FTC: 'Manipulative' Amazon Tricked Millions Into Prime

Company 'knowingly complicated the cancellation process,' to boot, agency says
By Arden Dier,  Newser Staff
Posted Jun 21, 2023 1:49 PM CDT
FTC: 'Manipulative' Amazon Tricked Millions Into Prime
An Amazon Prime delivery vehicle is seen in downtown Pittsburgh on March 18, 2020.   (AP Photo/Gene J. Puskar, File)

The FTC isn't letting up on Amazon, alleging in a new lawsuit that the world's largest online retailer knowingly tricked "millions of consumers" into signing up for its paid Prime service, then made them jump through hoops in order to cancel. The company "trapped people into recurring subscriptions without their consent ... costing them significant money," says FTC Chair Lina Khan, who's taken an aggressive approach to anti-competitive practices by big tech companies, per the New York Times. The FTC says Amazon used "manipulative, coercive or deceptive user-interface designs known as 'dark patterns'" to dupe consumers into enrolling in the world's largest subscription program—in some cases simply by clicking a button to complete a normal transaction.

At the same time, the company "knowingly complicated the cancellation process," which was internally described as "Iliad," a reference to Homer's very long poem about the decade-long Trojan War, the FTC says. In fact, "the primary purpose of its Prime cancellation process was not to enable subscribers to cancel, but to stop them." "Amazon leadership slowed or rejected changes that would've made it easier for users to cancel Prime because those changes adversely affected Amazon's bottom line," the FTC continues. It says Amazon did change the way users cancel Prime subscriptions under pressure from the federal agency in April, per Reuters. Yet "violations are ongoing" and cancelling on Amazon.com still "requires five clicks on desktop and six on mobile."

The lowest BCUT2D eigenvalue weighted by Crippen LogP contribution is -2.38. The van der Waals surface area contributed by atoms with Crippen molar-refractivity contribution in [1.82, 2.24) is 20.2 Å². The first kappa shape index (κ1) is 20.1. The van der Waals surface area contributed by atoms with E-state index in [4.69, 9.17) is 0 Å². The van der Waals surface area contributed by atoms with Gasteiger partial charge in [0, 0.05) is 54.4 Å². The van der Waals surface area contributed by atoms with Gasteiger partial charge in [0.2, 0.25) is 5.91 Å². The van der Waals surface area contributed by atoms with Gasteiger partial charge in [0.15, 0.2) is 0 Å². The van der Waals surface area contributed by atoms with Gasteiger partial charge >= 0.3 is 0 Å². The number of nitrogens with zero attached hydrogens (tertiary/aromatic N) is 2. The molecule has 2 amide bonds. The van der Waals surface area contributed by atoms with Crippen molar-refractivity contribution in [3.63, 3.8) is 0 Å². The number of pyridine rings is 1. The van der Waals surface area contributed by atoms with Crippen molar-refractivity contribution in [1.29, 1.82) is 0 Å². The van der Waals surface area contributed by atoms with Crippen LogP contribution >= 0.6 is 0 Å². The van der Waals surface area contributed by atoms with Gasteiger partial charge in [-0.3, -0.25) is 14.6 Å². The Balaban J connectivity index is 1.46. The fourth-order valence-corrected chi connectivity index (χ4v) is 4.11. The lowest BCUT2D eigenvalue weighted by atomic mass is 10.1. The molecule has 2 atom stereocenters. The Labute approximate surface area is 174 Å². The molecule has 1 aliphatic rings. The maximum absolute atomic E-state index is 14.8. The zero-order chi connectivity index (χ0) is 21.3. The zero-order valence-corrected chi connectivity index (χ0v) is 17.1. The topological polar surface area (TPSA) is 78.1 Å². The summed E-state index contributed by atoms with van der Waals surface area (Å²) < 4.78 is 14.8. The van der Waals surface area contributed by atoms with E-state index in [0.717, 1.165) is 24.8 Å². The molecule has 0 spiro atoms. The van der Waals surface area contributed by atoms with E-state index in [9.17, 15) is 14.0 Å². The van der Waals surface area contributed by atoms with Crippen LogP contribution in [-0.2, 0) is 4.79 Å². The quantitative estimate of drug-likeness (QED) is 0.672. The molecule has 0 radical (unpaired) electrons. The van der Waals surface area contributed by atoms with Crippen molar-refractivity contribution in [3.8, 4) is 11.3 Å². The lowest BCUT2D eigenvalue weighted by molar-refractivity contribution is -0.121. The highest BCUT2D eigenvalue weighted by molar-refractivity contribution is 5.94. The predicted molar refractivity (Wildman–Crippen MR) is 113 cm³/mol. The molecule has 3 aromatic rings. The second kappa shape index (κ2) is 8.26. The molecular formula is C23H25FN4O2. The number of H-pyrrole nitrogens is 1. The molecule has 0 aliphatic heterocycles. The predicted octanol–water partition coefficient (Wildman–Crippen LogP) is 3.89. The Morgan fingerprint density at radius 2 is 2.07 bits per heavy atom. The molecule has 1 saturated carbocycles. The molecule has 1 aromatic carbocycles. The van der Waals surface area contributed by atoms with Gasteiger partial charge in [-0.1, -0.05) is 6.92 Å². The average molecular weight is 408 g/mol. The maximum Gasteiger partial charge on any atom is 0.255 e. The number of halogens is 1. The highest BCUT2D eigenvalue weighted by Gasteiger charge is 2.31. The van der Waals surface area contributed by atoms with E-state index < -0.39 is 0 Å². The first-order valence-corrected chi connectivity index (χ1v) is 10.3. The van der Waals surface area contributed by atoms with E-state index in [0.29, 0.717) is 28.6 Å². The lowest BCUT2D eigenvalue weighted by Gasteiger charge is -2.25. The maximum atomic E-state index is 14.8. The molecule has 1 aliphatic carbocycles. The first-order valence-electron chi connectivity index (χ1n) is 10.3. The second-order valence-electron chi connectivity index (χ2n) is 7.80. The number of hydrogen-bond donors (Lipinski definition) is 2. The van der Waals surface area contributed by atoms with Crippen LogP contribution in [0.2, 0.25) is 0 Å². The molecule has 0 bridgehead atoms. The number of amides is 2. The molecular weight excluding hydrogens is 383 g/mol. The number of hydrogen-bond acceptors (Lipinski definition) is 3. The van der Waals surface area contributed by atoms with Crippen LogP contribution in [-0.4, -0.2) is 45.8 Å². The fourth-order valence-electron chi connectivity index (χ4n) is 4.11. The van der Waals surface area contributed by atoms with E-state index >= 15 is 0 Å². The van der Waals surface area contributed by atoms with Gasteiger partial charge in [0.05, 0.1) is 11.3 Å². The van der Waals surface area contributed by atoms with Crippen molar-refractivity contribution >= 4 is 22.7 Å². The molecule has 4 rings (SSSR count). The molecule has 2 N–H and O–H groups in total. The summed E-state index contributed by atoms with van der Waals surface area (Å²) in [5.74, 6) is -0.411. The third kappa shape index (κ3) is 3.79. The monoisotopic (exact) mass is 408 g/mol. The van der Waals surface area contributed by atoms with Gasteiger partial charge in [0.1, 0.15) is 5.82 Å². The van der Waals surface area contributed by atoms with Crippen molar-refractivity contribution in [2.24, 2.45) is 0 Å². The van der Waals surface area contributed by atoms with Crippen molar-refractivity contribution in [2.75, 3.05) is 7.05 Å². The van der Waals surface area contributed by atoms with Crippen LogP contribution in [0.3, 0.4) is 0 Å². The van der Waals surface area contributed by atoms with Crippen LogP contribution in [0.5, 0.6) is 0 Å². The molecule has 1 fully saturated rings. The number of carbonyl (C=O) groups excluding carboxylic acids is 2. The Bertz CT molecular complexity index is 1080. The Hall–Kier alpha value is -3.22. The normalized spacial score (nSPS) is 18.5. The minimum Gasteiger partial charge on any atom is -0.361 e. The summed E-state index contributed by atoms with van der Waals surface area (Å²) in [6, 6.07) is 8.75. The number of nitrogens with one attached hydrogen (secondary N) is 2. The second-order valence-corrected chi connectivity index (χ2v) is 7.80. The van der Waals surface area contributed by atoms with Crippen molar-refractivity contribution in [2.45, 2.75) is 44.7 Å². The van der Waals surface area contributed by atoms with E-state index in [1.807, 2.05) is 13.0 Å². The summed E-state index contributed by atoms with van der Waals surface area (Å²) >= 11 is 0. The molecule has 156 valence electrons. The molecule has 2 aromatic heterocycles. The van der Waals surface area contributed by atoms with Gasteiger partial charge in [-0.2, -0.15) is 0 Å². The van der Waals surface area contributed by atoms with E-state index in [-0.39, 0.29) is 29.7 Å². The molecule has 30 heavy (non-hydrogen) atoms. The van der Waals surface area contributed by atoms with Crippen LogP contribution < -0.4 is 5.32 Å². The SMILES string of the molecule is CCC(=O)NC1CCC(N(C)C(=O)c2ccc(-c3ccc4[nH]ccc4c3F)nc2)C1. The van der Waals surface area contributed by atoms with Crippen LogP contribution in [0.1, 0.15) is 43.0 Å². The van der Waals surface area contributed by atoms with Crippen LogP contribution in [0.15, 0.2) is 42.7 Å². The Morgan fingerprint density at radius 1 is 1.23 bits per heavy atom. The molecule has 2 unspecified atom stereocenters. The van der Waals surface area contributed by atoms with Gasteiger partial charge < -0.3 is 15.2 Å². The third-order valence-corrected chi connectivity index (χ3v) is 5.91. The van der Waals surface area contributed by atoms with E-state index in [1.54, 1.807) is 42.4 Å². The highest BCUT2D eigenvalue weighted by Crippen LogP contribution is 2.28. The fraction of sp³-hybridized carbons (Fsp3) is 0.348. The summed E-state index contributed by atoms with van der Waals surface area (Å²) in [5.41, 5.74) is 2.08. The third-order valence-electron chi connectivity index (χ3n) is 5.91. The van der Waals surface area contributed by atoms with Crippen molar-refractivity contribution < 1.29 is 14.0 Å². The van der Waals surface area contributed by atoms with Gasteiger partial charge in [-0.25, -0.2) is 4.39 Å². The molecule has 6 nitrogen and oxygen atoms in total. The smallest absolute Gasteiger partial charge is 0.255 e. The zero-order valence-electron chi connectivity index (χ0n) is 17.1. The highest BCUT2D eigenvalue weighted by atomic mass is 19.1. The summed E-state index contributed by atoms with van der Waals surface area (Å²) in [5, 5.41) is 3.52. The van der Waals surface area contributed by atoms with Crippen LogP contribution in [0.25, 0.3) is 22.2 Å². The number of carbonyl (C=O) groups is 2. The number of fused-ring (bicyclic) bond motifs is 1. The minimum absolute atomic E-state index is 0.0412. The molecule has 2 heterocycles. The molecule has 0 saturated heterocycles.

At a cost of $139 a year in the US, Prime offers consumers free and fast shipping in addition to other benefits, including access to extensive video, song, and podcast libraries. With more than 200 million members worldwide, it generates $25 billion in annual revenue, according to the FTC, which launched an investigation into the service in March 2021. During that investigation, Amazon allegedly committed "intentional misconduct" meant to hinder investigators' efforts, including through providing "bad faith" responses to document requests. Amazon—which has argued "reforms to antitrust laws focused on the tech giants" would impede Prime, per the Times—has yet to respond to the complaint. The company saw its shares drop 0.9% in midday trading, per Reuters. (More Amazon Prime stories.)

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